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Subject: Re: grads. jobs & fisheries
From: Aldo-Pier Solari <[log in to unmask]>
Reply-To:Academic forum on fisheries ecology and related topics <[log in to unmask]>
Date:Thu, 10 Apr 1997 17:19:25 GMT

text/plain (57 lines)

Thank you for your guidelines.   I'm  sure  they'll be of help to
many junior scientists.  However,  it  seems  either  I  did  not
express  myself  correctly  or  you've  misunderstood my original

(1).   I  was  not  referring  to  Spain  but to an international
problem which concerns fish  research  both in developing as well
as developed countries.  For instance, in Sweden (as  an  example
of a highly developed society) 50/4500 would be accepted to study
biology anyone year at the university where I am from and 1/10000
would  become  phd's.   The  requirement  standards  are high but
there's still a serious problem

Moreover, you wrote: From: grossman <[log in to unmask]>

]to  investigate  the  job  situation  prior  to  making decisions
]regarding their choice of  educational  programs.  It's a two way
]street and I  have  little  sympathy  for  the  small  but  vocal
]minority  of  students (this same topic/complaint also was raised
]on the ecolog list within  the  last  2 months) who seem to think
]that all responsibilities for their careers rest on the shoulders
]of their graduate program or major professor.

(2) Prof.  Grossman: No one,  in  this  forum, has referred to as
''all responsibilities for their careers rest on the shoulders of
their major professor''.  I, for one, put a  question  concerning
_what_  the  senior  scientists  are doing as _their part_ (their
share, if their is any)  of  this  'fight' (the 'fight' to enable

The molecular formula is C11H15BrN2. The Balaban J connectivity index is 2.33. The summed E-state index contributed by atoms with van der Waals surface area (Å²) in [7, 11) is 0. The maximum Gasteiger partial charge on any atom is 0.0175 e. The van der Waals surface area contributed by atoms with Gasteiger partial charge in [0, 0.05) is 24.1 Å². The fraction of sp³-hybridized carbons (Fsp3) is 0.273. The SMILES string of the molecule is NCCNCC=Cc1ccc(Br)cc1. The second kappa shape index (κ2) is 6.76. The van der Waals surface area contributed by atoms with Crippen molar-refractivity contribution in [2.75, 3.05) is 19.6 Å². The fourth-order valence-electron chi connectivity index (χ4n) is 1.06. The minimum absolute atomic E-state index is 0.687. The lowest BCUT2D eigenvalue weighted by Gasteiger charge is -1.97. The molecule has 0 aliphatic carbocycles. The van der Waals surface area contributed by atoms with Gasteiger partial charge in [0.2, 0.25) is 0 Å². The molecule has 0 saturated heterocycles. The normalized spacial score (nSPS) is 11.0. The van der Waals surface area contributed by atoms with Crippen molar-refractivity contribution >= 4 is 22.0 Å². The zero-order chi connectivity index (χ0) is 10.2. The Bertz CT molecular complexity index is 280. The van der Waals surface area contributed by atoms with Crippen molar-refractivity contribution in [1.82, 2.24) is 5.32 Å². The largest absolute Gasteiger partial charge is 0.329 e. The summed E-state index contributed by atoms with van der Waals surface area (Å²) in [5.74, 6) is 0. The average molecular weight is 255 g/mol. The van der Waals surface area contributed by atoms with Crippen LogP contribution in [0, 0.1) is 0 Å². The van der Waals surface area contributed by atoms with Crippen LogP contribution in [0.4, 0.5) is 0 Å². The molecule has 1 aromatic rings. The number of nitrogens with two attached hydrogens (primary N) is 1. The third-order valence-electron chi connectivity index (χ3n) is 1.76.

junior scientists to develop their ideas).  In this, I **assume**
that senior scientists are/may be _interested_ in contributing to
solve these problems.  A junior  'academic-watch'  was  proposed.
To  be  illustrative,  I  have  known  of  hundreds of (fish) phd
students, worldwide, who've been 'sent  to war with an umbrella':
This implies that, often, junior scientists  have  to  carry  out
research  without being given the _basic_ infrastructure to do so
(be this software, hardware,  data, funds, machines, etc.).  Many
times, everything has to be gathered by the junior him/herself:

Moreover, Senior scientist  S.  Gutreuter  and  you,  wrote,  the
situation, now, 'is not much different from 15 years ago'.  Well,
I  have  to,  strongly,  disagree:  For  15-30  years ago, junior
scientists, to obtain  a  phd,  _were  not_  required to have 4-7
international  publications.   The  (academic  and  job   market)
standards  are  much higher now than for 20 years ago and juniors
are required to know  maths, stats, programming, several computer
operative  systems,  use  of   several   mathematical+statistical
software,  be bi/tri-lingual, divers and a series of, many times,
amazing requirements.  Having  seen  phd  thesis from 15-30 years
ago, it appears that _very  few_  junior  fish-scientists,  then,
fullfilled such requirements.

All  in all, it is my perception that if junior scientists do not
get back-up from their seniors, fewer  and fewer will make it and
we'll  be,  sooner  or  later,  cycling  around  the   same   old

    Aldo-Pier Solari

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